If You Are Burdened…

I loved my Kate Spade handbag.

It was practical and stylish, two words common to describing her designs. I was lucky — I got it half-off, something the snide sales person had no problem disdainfully pointing out when I paid for it (a story for another day). Never mind him. I had my Kate Spade handbag.

I carried it for years, until the wear and tear made it too embarassing to use any more. That’s my sole connection to Kate Spade. But when I heard about her death today, I was moved to tears. The story is coming out that she committed suicide, and that breaks my heart.

A friend who was at one time suicidal described to me what she felt in this way:

“It was like there was weight on my body, an outside pressure that made it hard to breathe. All the sorrow and pain I’d felt in my life was trapped inside of me. The only thing I wanted to do was break away from it, and death seemed like the only option.”

She made a phone call and followed the advice of a professional. Later she had to work her way through the physical, emotional and spiritual pain. Today she tells me she no longer struggles with those feelings and their burden, but it took her some time to deal with the issues that caused them, including physiological factors.

I am not a professional, nor in any way am I trained to advise someone who is feeling suicidal. If you are suffering with those feelings, please call the National Suicide Prevention Hotline at 1-800-273-8255.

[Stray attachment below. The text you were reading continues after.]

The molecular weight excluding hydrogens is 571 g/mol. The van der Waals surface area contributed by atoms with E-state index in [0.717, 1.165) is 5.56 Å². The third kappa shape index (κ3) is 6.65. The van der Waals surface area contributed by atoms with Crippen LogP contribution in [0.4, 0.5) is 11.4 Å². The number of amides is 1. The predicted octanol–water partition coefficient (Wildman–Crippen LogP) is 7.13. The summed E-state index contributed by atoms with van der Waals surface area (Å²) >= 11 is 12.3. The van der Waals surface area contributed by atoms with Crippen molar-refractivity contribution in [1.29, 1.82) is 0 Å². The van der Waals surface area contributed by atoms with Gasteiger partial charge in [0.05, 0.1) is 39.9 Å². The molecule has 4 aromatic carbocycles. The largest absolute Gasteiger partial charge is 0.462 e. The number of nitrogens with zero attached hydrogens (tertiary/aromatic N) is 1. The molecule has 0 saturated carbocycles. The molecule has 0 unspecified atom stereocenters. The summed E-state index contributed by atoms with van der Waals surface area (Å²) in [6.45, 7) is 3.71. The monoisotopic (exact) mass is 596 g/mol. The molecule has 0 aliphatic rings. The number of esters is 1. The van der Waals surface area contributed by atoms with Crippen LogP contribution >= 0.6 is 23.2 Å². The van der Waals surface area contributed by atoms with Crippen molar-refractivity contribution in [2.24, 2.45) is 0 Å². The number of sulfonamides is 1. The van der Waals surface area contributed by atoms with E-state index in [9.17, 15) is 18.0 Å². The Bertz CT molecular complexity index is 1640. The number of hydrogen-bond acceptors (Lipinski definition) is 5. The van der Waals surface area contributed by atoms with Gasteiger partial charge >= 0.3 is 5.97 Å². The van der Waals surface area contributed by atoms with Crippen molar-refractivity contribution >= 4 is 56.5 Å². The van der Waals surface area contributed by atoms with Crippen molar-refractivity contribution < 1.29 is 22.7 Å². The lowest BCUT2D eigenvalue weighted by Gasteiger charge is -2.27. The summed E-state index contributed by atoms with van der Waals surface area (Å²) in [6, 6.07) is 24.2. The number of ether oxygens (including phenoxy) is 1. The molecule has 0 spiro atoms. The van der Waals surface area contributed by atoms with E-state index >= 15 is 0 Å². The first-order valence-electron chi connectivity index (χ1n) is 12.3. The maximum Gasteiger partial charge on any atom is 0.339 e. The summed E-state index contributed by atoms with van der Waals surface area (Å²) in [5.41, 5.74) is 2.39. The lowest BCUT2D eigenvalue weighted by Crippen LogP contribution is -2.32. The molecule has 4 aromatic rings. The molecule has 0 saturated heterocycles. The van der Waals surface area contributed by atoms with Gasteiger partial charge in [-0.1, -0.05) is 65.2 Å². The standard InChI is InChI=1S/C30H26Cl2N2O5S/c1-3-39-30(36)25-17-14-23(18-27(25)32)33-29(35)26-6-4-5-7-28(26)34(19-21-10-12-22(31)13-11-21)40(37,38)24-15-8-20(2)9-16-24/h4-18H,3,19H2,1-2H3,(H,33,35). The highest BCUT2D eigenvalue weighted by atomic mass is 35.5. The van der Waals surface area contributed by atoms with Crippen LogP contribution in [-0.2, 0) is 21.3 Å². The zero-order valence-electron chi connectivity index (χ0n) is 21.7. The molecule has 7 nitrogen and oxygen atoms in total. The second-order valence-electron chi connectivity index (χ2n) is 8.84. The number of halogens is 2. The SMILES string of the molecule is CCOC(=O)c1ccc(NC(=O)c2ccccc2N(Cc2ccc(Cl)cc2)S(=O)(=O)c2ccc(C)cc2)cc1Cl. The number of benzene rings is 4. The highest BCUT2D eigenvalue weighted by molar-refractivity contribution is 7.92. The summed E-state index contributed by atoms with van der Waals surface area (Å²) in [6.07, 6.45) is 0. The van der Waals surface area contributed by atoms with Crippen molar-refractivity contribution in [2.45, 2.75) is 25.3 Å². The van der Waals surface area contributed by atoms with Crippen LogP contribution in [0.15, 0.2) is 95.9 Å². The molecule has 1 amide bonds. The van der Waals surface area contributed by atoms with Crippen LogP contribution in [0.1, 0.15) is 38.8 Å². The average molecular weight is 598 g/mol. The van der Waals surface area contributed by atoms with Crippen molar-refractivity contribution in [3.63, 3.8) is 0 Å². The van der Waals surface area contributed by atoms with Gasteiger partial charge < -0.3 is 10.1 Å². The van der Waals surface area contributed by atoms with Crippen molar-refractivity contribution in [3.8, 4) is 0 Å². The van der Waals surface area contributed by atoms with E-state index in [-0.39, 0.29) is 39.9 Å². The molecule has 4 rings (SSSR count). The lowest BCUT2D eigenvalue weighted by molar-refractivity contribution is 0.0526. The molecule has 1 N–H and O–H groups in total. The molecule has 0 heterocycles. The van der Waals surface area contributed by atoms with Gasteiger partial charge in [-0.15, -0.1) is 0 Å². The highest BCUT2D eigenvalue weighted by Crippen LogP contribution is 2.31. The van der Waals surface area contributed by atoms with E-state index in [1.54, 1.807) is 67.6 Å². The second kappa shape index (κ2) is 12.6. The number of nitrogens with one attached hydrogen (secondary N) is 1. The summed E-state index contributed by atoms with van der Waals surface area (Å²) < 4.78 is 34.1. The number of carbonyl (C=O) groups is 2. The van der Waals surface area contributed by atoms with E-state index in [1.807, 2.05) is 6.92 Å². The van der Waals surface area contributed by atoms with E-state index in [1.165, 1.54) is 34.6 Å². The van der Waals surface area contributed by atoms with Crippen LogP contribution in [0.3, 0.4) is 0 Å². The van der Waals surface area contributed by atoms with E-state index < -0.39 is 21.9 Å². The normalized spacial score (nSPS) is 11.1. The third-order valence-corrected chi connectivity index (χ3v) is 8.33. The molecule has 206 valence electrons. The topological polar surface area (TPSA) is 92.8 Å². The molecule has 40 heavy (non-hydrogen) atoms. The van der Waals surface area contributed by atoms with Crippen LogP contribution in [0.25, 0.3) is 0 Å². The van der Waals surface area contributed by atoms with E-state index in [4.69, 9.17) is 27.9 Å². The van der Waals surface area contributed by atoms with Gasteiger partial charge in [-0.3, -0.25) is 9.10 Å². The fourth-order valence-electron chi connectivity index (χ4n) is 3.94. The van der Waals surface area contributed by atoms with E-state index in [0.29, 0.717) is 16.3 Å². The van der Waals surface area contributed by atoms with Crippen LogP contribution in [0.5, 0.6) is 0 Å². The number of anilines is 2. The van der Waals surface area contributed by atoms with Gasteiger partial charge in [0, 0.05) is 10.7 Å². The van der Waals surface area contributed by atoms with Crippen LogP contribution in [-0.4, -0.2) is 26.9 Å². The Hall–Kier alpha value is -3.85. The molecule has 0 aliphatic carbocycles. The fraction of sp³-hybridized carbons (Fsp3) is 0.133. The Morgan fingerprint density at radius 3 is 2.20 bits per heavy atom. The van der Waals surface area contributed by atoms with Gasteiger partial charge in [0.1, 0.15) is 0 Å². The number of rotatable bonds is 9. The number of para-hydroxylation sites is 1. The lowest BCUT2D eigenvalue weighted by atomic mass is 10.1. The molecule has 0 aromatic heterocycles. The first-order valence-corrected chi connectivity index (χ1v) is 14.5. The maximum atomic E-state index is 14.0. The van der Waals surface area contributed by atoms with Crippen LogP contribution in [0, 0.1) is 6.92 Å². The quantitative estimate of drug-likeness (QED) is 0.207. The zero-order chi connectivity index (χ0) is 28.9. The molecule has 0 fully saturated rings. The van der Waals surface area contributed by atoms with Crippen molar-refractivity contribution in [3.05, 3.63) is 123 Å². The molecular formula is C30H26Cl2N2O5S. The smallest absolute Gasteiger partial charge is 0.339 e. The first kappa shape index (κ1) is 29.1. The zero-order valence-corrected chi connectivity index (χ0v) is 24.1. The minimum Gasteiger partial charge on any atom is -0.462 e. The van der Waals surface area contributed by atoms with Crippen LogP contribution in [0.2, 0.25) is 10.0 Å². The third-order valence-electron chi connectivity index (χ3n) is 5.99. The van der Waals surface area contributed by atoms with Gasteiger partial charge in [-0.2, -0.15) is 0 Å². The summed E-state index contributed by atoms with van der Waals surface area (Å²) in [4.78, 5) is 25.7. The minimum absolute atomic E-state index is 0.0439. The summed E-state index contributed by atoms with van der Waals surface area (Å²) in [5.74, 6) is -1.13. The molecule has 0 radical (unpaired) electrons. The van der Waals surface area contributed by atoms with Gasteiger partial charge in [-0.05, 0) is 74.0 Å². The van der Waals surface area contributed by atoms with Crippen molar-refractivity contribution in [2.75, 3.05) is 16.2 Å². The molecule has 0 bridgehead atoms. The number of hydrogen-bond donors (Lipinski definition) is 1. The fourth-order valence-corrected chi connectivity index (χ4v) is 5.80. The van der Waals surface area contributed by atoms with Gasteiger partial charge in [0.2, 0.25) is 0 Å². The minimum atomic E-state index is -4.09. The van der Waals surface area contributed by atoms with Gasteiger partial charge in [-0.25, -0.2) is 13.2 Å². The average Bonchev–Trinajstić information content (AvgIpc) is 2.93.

Image Credit: ©eyetronic – stock.adobe.com

 

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Know the Truth

On my way home from work, I heard the news. Another shooting, unknown numbers dead.

My first thought was a prayer for those whose hearts are breaking tonight, and I think most of you probably responded in a similar way.

Hot on the heels of this rapidly evolving news story was the comment by one politician: “we’ve got to get serious about mental health.” A statement made before anything is known about the shooter’s state of mind, his motive, facts we can seek our teeth into. The assumption was this eighteen-year-old was mentally ill. Maybe. I don’t have the story, and neither did that nitwit congressman.